Scotland has been in the news rather a lot recently – what with the growing possibility of outright independence, the shameful Neil Lennon saga and the final(?) demise of Taggart – although it’s interesting to speculate if the drastically-reduced Scottish influence on this Westminster government (compare Fox and Gove to Brown, Darling, Reid, Cook, Dewar, Smith et al of old)  is, perhaps, an interesting pointer to the divergent path now being taken, on many key issues, by the Holyrood administration.

Tuition fees, prescription and hospital parking charges immediately come to mind, but for those of us intent on preserving the environment and enjoying the great outdoors, the contrasting ideology in Scotland is just as clear. The Land Reform (Scotland) Act 2003 allowed virtually unrestricted access to the outdoors. To date, with a few exceptions, it has been a success and, along with the Scottish tradition of wild camping, provides far more positive opportunities for more people to enjoy the outdoors.

South of Hadrian’s Wall, we may have stopped the government from privatising Forestry  Commission (FC) land, but this was only round one of the fight for greater access, given that the FC owns only a fraction of our forests and woodlands and that proportion falls still further in lowland areas.  We have to increase the pressure to gain access to the 60%  (figures from Woods for People, the Woodland Trust’s dataset of accessible woodlands) of forests and woodlands currently barred to walkers, cyclists, horse riders, wheelchairs users and others.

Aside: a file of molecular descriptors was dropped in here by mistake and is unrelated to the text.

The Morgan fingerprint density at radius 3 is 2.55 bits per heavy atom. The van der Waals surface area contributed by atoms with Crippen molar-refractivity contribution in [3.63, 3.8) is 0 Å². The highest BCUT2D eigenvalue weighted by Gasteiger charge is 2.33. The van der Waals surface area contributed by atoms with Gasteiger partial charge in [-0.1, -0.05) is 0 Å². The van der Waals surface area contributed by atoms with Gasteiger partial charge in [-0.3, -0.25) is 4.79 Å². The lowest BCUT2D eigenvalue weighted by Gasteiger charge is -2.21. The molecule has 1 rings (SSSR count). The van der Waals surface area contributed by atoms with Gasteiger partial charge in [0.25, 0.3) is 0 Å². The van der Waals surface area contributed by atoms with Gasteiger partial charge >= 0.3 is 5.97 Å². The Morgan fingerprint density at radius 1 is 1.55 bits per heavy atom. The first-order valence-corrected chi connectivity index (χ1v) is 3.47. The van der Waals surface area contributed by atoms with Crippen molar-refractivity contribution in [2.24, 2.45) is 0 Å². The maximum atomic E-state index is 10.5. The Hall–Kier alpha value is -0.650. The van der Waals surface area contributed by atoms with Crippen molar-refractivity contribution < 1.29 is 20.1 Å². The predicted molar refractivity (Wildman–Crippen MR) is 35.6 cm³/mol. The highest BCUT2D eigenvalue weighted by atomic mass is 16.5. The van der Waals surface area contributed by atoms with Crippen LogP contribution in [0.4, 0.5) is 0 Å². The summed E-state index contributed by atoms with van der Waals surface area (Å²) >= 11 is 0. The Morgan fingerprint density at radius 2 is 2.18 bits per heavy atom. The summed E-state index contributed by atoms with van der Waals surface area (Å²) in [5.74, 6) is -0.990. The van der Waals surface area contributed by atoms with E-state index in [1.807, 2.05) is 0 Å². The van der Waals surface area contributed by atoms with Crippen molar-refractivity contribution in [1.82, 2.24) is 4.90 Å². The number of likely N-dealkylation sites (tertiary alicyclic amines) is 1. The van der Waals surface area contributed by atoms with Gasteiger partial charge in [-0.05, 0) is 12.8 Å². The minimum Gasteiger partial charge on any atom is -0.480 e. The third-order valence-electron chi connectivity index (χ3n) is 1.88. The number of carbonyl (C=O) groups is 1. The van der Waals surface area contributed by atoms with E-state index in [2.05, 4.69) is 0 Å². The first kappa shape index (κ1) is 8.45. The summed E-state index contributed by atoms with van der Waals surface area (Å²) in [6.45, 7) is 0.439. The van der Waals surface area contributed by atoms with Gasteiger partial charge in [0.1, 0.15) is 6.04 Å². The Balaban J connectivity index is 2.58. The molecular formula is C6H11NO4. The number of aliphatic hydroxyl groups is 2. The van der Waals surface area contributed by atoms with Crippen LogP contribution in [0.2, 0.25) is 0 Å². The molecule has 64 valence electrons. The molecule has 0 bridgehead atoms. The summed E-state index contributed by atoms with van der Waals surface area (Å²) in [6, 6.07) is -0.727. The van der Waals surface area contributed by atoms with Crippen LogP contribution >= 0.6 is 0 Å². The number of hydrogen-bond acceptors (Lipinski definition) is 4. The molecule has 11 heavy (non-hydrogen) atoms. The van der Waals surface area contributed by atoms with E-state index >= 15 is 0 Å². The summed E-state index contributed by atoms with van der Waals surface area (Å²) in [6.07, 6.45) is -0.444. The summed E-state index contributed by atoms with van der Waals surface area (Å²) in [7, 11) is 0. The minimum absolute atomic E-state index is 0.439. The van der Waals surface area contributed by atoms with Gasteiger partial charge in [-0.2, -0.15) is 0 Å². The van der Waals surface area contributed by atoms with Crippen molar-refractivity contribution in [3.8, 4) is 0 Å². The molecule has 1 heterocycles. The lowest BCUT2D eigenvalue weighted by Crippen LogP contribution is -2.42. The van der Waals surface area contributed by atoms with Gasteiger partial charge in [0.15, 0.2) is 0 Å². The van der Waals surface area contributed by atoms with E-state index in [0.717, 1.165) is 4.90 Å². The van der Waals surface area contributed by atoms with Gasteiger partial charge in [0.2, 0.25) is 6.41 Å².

In view of this, the formation of the new Forest Access User Group, composed of organisations ranging from the Ramblers to the Kennel Club and British Horse Society, is cheering news, particularly as the raison d’être of this rather diverse alliance is to campaign to put public access at the heart of the government’s policy on forests.

February’s climbdown on the forests was caused by outrage from an astonishingly eclectic range of organisations and individuals – many of whom were traditional Tory supporters.  It is vital that we sustain this pressure on the Independent Panel for Forestry, set up after the U turn, to show that access to our forests and countryside is an issue that unites vast numbers of people, from whatever walk of life, or political persuasion.